Who Was August Wilson?

Famed playwright August Wilson wrote his first play, Jitney, in 1979. Fences earned him a Pulitzer Prize and a Tony Award in 1987. Wilson won another Pulitzer Prize in 1990, for The Piano Lesson. In 1996, Seven Guitars premiered on the Broadway stage, followed by King Hedley II in 2001 and Gem of the Ocean in 2004. Wilson died on October 2, 2005, in Seattle, Washington.

Early Life and Education

Wilson was born Frederick August Kittel in Pittsburgh, Pennsylvania, on April 27, 1945. His mother, Daisy Wilson, was of African American heritage. His father was a German immigrant named Frederick Kittel.

As a child, Kittel attended St. Richard's Parochial School. When his parents divorced, he, his mother and his siblings moved from the poor Bedford Avenue area of Pittsburgh to the mostly white neighborhood of Oakland. After facing the relentless bigotry of his classmates at Central Catholic High School, he transferred to Connelly Vocational High School, and later to Gladstone High School. When he was 15 years old, Wilson pursued an independent education at Carnegie Library of Pittsburgh, where he would earn his high school diploma.

Following his father's death in 1965, a 20-year-old Wilson adopted the pen name "August Wilson" — reportedly an homage to his mother — and declared himself a poet. In 1968, Wilson and a friend, Rob Penny, co-founded the Black Horizon Theater.

Wilson remained primarily focused on making it as a poet — largely to no avail — until moving to St. Paul, Minnesota, in 1978.

Plays: 'Fences, 'The Pittsburgh Cycle,' 'The Piano Lesson'

Wilson wrote his first notable play in 1979, Jitney, for which he earned a fellowship at the Minneapolis Playwright Center.

The following year, his new play, Ma Rainey's Black Bottom, was accepted at the Eugene O'Neill Playwright's Conference. The year 1982 was particularly fruitful for Wilson, as it marked his introduction to Lloyd Richards, who went on to direct Wilson's first six Broadway plays.

Wilson's play Fences premiered on Broadway in 1987, earning the playwright his first Pulitzer Prize as well as a Tony Award. Set in the 1950s, Fences explored the themes of the ever-evolving Black experience and race relations in America. Fences was the sixth of the playwright's 10-part series called The Pittsburgh Cycle (aka The Century Cycle), which defined each "part" by decade. Joe Turner, the second part of the cycle, opened on Broadway in 1988.

He took home another Pulitzer Prize in 1990, this time for The Piano Lesson, following its Broadway premiere.

A collection of Wilson's work, entitled Three Plays by August Wilson, was published in book form in 1991. The following year brought the Broadway premiere of Two Trains Running.

Seven Guitars made its way to the Broadway stage in 1996.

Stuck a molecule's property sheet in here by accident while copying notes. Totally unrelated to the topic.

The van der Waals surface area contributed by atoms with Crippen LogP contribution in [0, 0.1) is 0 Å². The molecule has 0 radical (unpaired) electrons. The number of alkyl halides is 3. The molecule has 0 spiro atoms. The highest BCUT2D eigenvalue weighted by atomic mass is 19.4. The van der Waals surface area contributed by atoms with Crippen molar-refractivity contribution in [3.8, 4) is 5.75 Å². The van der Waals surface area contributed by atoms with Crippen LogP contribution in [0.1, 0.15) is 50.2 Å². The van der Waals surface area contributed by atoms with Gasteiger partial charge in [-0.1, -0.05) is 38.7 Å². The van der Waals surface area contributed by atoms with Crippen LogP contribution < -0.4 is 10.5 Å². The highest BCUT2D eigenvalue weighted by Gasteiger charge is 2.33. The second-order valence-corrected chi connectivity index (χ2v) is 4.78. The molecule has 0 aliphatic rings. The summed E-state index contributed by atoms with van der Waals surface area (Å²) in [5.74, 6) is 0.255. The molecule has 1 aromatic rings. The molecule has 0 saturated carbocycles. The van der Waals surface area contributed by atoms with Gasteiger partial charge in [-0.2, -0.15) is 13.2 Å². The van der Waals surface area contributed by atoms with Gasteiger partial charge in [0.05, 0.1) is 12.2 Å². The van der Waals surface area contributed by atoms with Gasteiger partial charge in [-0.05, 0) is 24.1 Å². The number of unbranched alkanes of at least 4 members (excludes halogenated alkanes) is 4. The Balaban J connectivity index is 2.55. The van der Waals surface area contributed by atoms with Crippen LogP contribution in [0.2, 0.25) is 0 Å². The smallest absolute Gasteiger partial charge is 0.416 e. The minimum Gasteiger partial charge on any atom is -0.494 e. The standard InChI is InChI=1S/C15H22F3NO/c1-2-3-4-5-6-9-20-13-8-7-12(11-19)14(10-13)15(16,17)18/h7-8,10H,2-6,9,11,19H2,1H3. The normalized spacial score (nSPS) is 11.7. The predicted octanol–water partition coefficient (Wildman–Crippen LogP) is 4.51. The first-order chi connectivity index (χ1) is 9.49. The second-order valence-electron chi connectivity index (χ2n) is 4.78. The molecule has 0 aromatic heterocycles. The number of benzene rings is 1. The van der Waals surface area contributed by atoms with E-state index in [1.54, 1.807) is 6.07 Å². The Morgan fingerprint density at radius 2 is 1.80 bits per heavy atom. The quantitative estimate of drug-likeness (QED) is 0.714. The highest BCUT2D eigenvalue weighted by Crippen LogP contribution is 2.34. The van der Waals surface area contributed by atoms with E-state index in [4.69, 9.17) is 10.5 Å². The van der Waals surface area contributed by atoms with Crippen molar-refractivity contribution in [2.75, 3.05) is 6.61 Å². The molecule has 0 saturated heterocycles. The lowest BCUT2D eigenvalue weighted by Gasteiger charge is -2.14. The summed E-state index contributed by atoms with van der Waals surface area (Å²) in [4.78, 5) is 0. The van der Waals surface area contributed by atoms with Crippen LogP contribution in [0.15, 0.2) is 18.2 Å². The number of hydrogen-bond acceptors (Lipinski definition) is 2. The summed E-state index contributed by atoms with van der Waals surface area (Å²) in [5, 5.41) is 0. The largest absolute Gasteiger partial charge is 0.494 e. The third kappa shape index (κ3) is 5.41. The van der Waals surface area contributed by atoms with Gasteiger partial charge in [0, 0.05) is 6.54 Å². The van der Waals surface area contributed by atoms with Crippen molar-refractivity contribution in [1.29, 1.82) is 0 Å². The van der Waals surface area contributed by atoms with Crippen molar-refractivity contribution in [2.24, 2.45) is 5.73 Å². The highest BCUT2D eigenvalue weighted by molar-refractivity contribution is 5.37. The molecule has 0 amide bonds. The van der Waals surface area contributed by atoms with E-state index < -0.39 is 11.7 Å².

King Hedley II made its Broadway debut in 2001, and Gem of the Ocean premiered in Chicago roughly a year later. In 2003, Ma Rainey's Black Bottom was revived on Broadway. Gem of the Ocean premiered on Broadway in 2004, where it made a run of 72 performances.


Wilson died of liver cancer on October 2, 2005, in Seattle, Washington. His new play, Radio Golf, had opened in Los Angeles, California, just a few months earlier.

Personal Life

In 1969 Wilson married Brenda Burton. The couple welcomed a daughter, Sakina, in 1970; they divorced two years later.

In 1981 Wilson married his second wife Judy Oliver. The pair divorced in 1990.

In 1994, Wilson married for the third time, to a costume designer named Constanza Romero and had daughter, Azula, in 1997.


  • Name: August Wilson
  • Birth Year: 1945
  • Birth date: April 27, 1945
  • Birth State: Pennsylvania
  • Birth City: Pittsburgh
  • Birth Country: United States
  • Gender: Male
  • Best Known For: African American playwright August Wilson won a Pulitzer Prize and a Tony Award for his play 'Fences' and earned a second Pulitzer Prize for 'The Piano Lesson.'
  • Industries
    • Theater and Dance
    • Writing and Publishing
  • Astrological Sign: Taurus
  • Schools
    • Carnegie Library of Pittsburgh
    • St. Richard's Parochial School
    • Gladstone High School
    • Connelly Vocational High School
    • Central Catholic High School
  • Death Year: 2005
  • Death date: October 2, 2005
  • Death State: Washington
  • Death City: Seattle
  • Death Country: United States

Fact Check

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  • Article Title: August Wilson Biography
  • Author: Biography.com Editors
  • Website Name: The Biography.com website
  • Url: https://www.biography.com/authors-writers/august-wilson
  • Access Date:
  • Publisher: A&E; Television Networks
  • Last Updated: November 16, 2021
  • Original Published Date: April 2, 2014


  • Never is it suggested that playwrights like David Mamet or Terrence McNally are limiting themselves to whiteness. The idea that we are trying to escape from the ghetto of Black culture is insulting.
  • I once wrote a short story called 'The Best Blues Singer in the World' and it went like this: 'The streets that Balboa walked were his own private ocean, and Balboa was drowning.' End of story. That says it all. Nothing else to say. I've been rewriting that same story over and over again. All my plays are rewriting that same story. I'm not sure what it means, other than life is hard.
  • I think my plays offer (white Americans) a different way to look at Black Americans. For instance, in 'Fences' they see a garbageman, a person they don't really look at, although they see a garbageman every day. By looking at Troy's life, white people find out that the content of this Black garbageman's life is affected by the same things—love, honor, beauty, betrayal, duty. Recognizing that these things are as much part of his life as theirs can affect how they think about and deal with Black people in their lives.